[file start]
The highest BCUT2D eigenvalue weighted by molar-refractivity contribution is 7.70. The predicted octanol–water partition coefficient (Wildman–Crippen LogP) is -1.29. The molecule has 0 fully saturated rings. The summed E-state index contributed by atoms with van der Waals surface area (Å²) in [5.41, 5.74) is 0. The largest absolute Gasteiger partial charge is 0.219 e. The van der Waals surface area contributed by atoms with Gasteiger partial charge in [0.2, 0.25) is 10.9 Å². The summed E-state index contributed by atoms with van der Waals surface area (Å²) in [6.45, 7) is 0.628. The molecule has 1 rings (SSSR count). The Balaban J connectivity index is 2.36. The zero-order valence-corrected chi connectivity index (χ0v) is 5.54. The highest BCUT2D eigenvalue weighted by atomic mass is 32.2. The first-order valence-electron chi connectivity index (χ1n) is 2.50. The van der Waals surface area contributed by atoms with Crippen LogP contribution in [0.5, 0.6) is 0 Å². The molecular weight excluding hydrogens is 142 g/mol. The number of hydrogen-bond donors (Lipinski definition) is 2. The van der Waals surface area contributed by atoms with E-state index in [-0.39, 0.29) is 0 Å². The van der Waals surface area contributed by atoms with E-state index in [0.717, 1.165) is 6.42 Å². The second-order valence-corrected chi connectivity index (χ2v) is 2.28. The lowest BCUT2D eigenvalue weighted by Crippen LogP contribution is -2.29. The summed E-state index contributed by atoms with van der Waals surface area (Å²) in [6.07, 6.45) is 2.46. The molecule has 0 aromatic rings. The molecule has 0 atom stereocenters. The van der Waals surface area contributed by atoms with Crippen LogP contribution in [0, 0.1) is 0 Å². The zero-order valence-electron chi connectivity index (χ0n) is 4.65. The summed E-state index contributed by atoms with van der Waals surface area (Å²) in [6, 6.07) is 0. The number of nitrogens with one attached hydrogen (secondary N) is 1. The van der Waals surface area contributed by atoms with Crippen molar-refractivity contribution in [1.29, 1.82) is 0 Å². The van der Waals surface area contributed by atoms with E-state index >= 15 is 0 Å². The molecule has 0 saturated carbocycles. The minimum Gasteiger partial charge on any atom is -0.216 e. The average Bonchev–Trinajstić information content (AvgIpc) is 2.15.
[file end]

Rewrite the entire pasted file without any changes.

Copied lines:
The highest BCUT2D eigenvalue weighted by molar-refractivity contribution is 7.70. The predicted octanol–water partition coefficient (Wildman–Crippen LogP) is -1.29. The molecule has 0 fully saturated rings. The summed E-state index contributed by atoms with van der Waals surface area (Å²) in [5.41, 5.74) is 0. The largest absolute Gasteiger partial charge is 0.219 e. The van der Waals surface area contributed by atoms with Gasteiger partial charge in [0.2, 0.25) is 10.9 Å². The summed E-state index contributed by atoms with van der Waals surface area (Å²) in [6.45, 7) is 0.628. The molecule has 1 rings (SSSR count). The Balaban J connectivity index is 2.36. The zero-order valence-corrected chi connectivity index (χ0v) is 5.54. The highest BCUT2D eigenvalue weighted by atomic mass is 32.2. The first-order valence-electron chi connectivity index (χ1n) is 2.50. The van der Waals surface area contributed by atoms with Crippen LogP contribution in [0.5, 0.6) is 0 Å². The molecular weight excluding hydrogens is 142 g/mol. The number of hydrogen-bond donors (Lipinski definition) is 2. The van der Waals surface area contributed by atoms with E-state index in [-0.39, 0.29) is 0 Å². The van der Waals surface area contributed by atoms with E-state index in [0.717, 1.165) is 6.42 Å². The second-order valence-corrected chi connectivity index (χ2v) is 2.28. The lowest BCUT2D eigenvalue weighted by Crippen LogP contribution is -2.29. The summed E-state index contributed by atoms with van der Waals surface area (Å²) in [6.07, 6.45) is 2.46. The molecule has 0 aromatic rings. The molecule has 0 atom stereocenters. The van der Waals surface area contributed by atoms with Crippen LogP contribution in [0, 0.1) is 0 Å². The zero-order valence-electron chi connectivity index (χ0n) is 4.65. The summed E-state index contributed by atoms with van der Waals surface area (Å²) in [6, 6.07) is 0. The number of nitrogens with one attached hydrogen (secondary N) is 1. The van der Waals surface area contributed by atoms with Crippen molar-refractivity contribution in [1.29, 1.82) is 0 Å². The van der Waals surface area contributed by atoms with E-state index >= 15 is 0 Å². The molecule has 0 saturated carbocycles. The minimum Gasteiger partial charge on any atom is -0.216 e. The average Bonchev–Trinajstić information content (AvgIpc) is 2.15.